Maria is a six-year-old girl whose family has long awaited her arrival home and it's taken a village to get her there.
Maria was born with arthrogryposis, a rare and complex congenital condition that affects the joints in her upper and lower limbs causing stiffness and limiting her range of motion. The contractures slowed the progression of Maria's growth and as an infant, she required full-time ventilator support. When Maria turned three, her family and medical team saw while her heart and lungs and limbs grew, it was not at the same rate. But the measurable growth opened up new possibilities for the little girl described by all as a "fighter". Maria's medical team at Blythedale Children's Hospital evaluated her condition and determined that it was possible to begin a ventilator-weaning protocol to decrease her reliance on mechanical ventilation.
Maria improved but needed a little more time to become stable before she was ready to go home. Maria's family and medical team chose to transition her care to The Steven and Alexandra Cohen Pediatric Long Term Care Pavilion at Blythedale.
"When they showed me this part of the hospital, I loved that she had a roommate," said Katherine Rivera, Maria's mom. "They were able to bond and they got to go to school together and do activities together."
The Steven and Alexandra Cohen Pediatric Long Term Care Pavilion is a unique 24-bed facility dedicated to the highly specialized needs of infants and children who require extended medical care and rehabilitation. The Pavilion, which opened in 2016, serves children with complex medical needs, including those who require a longer period of time to be weaned from the ventilator, and premature infants with feeding difficulties, congenital conditions or neurological disorders. Children in the Pediatric Long Term Care Unit have access to education through the on-site Mount Pleasant-Blythedale School and recreational programming on evenings, weekends and holidays.
"They are a group of tough - medically fragile - but tough kids," said Catherine Imperatrice, L.M.S.W., the social worker for The Steven and Alexandra Cohen Pediatric Long Term Care Pavilion. "For these children to be with us, it just speaks to their abilities, not their inabilities."
Through therapies including physical, occupational and speech, Maria continued to improve and become more stable. Now, Maria only requires ventilator support at night while she sleeps. In order to bring Maria home, her family learned how to care for her through Blythedale's Parent and Family Education program. To care for Maria, her mother, father, step-father, and paternal and maternal grandmothers all learned her care and how to respond to her needs when she's at home.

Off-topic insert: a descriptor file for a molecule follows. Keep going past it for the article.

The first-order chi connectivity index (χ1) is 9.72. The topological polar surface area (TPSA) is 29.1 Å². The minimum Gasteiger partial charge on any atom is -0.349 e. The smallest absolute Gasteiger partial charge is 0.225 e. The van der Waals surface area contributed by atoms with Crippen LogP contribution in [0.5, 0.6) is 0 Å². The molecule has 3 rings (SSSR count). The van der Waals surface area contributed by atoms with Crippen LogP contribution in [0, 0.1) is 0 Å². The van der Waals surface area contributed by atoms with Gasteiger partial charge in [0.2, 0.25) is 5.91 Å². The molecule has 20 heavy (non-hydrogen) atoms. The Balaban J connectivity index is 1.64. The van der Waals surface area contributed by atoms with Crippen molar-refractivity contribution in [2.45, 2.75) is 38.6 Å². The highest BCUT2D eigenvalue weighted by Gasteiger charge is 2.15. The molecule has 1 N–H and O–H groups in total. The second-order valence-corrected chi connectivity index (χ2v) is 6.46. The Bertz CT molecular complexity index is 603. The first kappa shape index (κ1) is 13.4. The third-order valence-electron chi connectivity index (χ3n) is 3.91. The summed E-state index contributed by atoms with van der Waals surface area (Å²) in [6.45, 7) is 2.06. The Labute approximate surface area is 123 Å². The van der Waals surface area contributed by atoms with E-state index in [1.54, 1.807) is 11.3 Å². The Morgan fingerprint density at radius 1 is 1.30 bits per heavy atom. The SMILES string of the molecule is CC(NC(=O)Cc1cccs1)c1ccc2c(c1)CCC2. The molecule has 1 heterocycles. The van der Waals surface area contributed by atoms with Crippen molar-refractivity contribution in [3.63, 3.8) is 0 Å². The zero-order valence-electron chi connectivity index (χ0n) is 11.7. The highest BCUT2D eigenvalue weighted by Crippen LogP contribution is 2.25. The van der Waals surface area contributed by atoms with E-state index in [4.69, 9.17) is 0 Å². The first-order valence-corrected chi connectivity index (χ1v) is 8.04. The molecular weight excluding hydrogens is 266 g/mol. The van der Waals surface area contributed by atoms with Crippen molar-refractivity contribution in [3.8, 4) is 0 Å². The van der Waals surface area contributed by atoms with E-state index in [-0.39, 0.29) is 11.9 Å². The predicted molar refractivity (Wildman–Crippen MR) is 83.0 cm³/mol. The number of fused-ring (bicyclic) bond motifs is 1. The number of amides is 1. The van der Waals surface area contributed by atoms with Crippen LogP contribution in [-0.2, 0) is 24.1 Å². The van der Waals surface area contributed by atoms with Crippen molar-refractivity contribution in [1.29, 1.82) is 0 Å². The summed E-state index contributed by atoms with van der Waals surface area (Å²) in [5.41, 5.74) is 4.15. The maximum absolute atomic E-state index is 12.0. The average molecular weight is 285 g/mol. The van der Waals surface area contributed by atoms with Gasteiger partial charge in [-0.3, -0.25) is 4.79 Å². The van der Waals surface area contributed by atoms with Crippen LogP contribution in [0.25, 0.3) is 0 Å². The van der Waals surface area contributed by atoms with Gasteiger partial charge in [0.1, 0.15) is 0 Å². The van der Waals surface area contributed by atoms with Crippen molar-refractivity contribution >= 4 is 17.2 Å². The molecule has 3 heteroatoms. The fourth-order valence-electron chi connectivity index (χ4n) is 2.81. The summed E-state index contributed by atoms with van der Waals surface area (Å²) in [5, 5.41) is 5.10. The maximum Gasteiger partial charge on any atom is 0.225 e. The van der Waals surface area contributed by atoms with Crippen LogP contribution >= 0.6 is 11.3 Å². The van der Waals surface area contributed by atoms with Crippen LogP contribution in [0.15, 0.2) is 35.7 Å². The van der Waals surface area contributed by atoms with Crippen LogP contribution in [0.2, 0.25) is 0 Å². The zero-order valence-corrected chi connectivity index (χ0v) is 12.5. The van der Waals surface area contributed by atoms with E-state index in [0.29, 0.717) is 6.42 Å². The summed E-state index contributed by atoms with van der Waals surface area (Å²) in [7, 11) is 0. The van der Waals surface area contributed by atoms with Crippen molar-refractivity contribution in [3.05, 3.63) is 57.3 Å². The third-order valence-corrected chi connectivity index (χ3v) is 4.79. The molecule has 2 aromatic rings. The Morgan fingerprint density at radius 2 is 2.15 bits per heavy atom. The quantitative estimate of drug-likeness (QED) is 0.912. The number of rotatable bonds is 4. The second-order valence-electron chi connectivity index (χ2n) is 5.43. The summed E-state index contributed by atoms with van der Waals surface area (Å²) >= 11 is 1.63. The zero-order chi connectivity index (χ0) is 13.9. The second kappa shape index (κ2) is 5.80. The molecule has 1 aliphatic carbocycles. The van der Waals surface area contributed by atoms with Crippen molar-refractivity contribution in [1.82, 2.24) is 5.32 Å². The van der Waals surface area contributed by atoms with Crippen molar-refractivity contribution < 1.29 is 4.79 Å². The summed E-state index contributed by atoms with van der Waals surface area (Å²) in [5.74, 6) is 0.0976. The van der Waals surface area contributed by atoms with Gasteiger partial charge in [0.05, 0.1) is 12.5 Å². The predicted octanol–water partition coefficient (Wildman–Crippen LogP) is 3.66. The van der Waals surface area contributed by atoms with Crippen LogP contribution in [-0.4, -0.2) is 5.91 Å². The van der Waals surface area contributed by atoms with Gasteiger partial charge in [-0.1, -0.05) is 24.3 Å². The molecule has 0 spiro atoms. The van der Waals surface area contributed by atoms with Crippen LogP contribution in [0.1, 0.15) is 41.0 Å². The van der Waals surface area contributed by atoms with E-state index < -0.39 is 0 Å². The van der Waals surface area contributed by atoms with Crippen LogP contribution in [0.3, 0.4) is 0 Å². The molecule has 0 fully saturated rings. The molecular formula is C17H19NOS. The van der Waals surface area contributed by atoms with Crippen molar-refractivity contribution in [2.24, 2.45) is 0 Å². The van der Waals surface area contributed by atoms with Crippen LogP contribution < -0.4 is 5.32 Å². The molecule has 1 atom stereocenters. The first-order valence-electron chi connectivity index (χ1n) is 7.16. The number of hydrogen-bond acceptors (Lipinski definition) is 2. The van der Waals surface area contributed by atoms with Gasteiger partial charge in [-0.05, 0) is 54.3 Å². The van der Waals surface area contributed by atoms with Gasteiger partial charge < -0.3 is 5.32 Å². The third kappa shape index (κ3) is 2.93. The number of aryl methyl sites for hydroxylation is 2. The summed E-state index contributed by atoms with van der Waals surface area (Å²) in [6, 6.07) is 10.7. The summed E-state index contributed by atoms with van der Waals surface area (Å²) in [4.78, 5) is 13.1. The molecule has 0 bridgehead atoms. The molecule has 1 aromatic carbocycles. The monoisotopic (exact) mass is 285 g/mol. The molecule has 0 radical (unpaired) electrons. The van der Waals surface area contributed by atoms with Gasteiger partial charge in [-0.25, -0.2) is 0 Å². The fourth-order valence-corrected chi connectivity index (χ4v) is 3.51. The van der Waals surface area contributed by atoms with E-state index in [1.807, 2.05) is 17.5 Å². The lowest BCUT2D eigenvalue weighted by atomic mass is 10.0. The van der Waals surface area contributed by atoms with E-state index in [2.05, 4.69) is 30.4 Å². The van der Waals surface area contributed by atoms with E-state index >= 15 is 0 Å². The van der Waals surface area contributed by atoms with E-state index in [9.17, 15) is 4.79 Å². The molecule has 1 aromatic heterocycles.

"Maria has a village," said Rivera. "With her coming home, they are my village who have learned how to change her gastronomy tube, her tracheostomy, as well as CPR training."
During training, Maria's family learned how to respond to alarms and over time, care for her, the same way they'd brush her long hair.
Once Maria leaves the hospital, her bed will be offered to one of the many children who are on the waitlist to receive this specialized level of care.
"When we opened in September of 2016 and we filled our 24 beds, we've never really had an open bed," said Imperatrice. "We've always had a waitlist."
Throughout the state of New York and across the country, The Steven and Alexandra Cohen Long Term Care Pavilion is one of very few long term care facilities fdedicated exclusively to the care of medically complex children.
"There are so many children throughout the state that would benefit from this type of care," said Imperatrice. "The nurses, the CNAs, the clinicial nutritionists, intensive therapies and therapeutic recreation; they are all a big piece of these kids' lives, every single day."
It also didn't take Maria's therapists long to realize that Maria loves music and movement.
"It's in her blood," said Rivera. Her therapists used music during her occupational therapy sessions to motivate Maria to play drums by using an adaptive switch that she'd press with her cheek so that she could play drums and make her own music. In physical therapy, her therapist would use movement to create range of motion for her joints, helping Maria reach her full potential.
"They are not just Maria's nurses and doctors, I say they're her aunts and uncles," said Rivera. "I've always seen so much love for Maria."
Though Rivera is sad to be leaving Blythedale, she's excited to bring Maria home to meet her brothers and sister and looking forward to spending holidays together, waking up as a family.
"Maria's special to us because she's been with us for so long and we know her so well," said Imperatrice. "But we're really happy that she's going home."